After barely escaping the horrors of war in South Sudan, Rial (Lovecraft Country’s Wunmi Mosaku) and Bol (Ṣọpẹ́ Dìrísù) Majul have made it all the way to London and into their first home. But their apparent good fortune has a terrifying downside, as Remi Weekes’ chilling His House soon reveals.
In any film about a haunted house, the story has to explain why the people don’t just move immediately when things take a turn for the dangerously spooky. In Poltergeist, for instance, the Freelings can’t flee until they get their ghost-napped daughter back. More often, though, the circumstances are economical — like the family in The Amityville Horror, who’ve sunk every penny of their savings into what they thought would be their dream home. The Majuls have an even more extreme version of that dilemma; due to their immigration status, they’re not allowed to live anyplace but the home that’s been assigned to them.
There’ve been a lot of haunted houses popping up on screens both large and small lately, including the dreaded 29 Neibolt Street house in It and the trippy centrepiece of Syfy’s Channel Zero: No-End House. That said, spooky houses are a long-running horror staple — and not all are created...Read more
Though their not-unsympathetic caseworker, Mark (Doctor Who’s Matt Smith), emphasises how lucky they are to get an entire flat to themselves (it’s “bigger than my house,” he tells them), the place has quite obviously been abandoned for some time; it’s grimy, the lights don’t work, there’s trash everywhere, and the neighbourhood kids have been using its yard as an on-the-go toilet. Still, Rial and Bol are thrilled, figuring they can fix up the place while they settle into their new lives. “We will be new here,” Bol says. “Born again,” his wife agrees.
Peace proves short-lived, however, and distressing echoes of their recent past soon catch up to them. First, it’s odd noises, then whispers, then apparitions that are terrifying both because, well, they’re angry ghouls that suddenly lurch out of the shadows — but also because of who and what they represent.
Tapping into the experiences of a refugee couple brings a freshness to the well-worn haunted-house genre — director Weekes wrote the screenplay from a story by Felicity Evans and Toby Venables — and while His House leans rather heavily into its central metaphor, it works because the characters are so heart-wrenchingly complex, and the performances so emotionally nuanced. In flashbacks, we see what Rial and Bol endured in the lead-up to their escape from South Sudan, as well as the perilous journey itself; their safe arrival in England is a victory, but it also carries with it tremendous survivor’s guilt as well as mountains of post-traumatic stress. Even before they move into Casa Bad Vibes, Bol endures nightmares that are basically instant replays of his darkest memories.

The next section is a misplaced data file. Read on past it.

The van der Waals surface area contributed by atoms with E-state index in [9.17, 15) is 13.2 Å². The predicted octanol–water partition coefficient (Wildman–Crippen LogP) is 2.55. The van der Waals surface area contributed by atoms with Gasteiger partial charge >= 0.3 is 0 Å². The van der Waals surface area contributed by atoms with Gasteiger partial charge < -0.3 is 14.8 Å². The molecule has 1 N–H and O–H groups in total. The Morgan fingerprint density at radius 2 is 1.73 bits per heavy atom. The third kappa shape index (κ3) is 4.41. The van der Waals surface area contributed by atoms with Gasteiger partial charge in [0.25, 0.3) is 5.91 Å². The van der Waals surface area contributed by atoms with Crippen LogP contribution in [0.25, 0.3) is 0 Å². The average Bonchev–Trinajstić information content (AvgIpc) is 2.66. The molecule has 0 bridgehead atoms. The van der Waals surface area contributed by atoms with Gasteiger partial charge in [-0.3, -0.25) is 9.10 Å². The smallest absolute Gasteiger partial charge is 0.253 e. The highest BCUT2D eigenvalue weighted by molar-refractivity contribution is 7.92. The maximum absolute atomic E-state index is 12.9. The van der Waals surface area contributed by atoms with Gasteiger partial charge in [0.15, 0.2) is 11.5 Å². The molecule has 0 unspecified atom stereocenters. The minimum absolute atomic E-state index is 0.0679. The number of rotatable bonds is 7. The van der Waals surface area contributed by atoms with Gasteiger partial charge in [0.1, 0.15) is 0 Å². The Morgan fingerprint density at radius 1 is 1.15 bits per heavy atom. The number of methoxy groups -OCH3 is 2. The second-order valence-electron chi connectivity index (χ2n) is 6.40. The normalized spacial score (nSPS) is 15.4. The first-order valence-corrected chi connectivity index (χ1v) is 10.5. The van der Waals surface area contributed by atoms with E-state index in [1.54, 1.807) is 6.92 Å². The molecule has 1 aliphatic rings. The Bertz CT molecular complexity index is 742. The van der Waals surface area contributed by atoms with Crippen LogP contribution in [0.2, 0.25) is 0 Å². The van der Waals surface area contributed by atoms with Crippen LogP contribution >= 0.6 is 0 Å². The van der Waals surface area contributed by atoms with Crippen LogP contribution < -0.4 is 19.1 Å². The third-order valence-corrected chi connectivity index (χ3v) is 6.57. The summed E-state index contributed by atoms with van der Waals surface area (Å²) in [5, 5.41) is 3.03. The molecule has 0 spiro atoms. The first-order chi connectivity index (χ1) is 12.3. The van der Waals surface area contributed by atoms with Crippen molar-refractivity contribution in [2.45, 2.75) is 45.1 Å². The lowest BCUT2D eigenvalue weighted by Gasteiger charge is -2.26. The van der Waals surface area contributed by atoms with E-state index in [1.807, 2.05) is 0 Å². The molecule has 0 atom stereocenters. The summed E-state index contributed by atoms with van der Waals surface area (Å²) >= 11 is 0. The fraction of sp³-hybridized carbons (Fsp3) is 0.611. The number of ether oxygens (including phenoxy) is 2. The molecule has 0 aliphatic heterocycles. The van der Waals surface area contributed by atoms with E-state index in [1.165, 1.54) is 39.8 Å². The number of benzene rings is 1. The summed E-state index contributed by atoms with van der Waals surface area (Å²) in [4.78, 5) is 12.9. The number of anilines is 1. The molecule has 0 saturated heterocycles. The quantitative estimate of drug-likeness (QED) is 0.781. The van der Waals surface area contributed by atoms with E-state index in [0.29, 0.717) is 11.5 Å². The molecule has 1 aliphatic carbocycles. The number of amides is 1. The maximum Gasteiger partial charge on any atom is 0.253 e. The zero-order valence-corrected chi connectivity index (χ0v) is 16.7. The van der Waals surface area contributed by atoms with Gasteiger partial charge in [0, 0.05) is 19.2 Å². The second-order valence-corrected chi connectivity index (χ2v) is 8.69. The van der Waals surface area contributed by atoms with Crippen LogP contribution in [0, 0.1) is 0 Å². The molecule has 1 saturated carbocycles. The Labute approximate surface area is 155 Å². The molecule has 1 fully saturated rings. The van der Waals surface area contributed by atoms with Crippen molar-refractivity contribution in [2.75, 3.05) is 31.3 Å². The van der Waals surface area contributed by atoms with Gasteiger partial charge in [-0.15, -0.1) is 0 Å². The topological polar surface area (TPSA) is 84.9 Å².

Even worse, a rift begins to grow between the couple over how they’re adjusting to life in London. Bol is eager to fit in and be “one of the good ones,” as Mark bluntly puts it, while Rial is more cautious. While most of His House takes place inside the sinister flat, Weekes does include a few scenes to show that this not-so-warm welcome extends beyond its walls. In a clothing store, we see a security guard hovering closely behind Bol — never approaching him directly, but there’s no mistaking what’s going on. When Rial gets turned around in her housing complex, which seems to be populated mostly by glaring white people, she’s relieved to spot a group of Black teens. But when she approaches them for directions, they immediately make fun of her. “We’re not like them,” she tells Bol, meaning all the non-refugees around them. “We could be,” he insists.
As supernatural movies often remind us, evil spirits are fond of latching onto people who are already in a vulnerable state. For a while, His House seems like it’s going to be one of those movies where you’re not sure if the ghosts are real, or just exist in Bol and Rial’s exhausted minds. That becomes less important as the story progresses, especially after Rial delivers the line that ties the whole movie together: “After all we’ve endured, after what we have seen, what men can do — you think it is bumps in the night that frighten me?” While “humans are the real monsters” is, again, a very common refrain in horror, it’s deployed with unusual heft in service of this specific, precisely realised story.
His House hits Netflix today.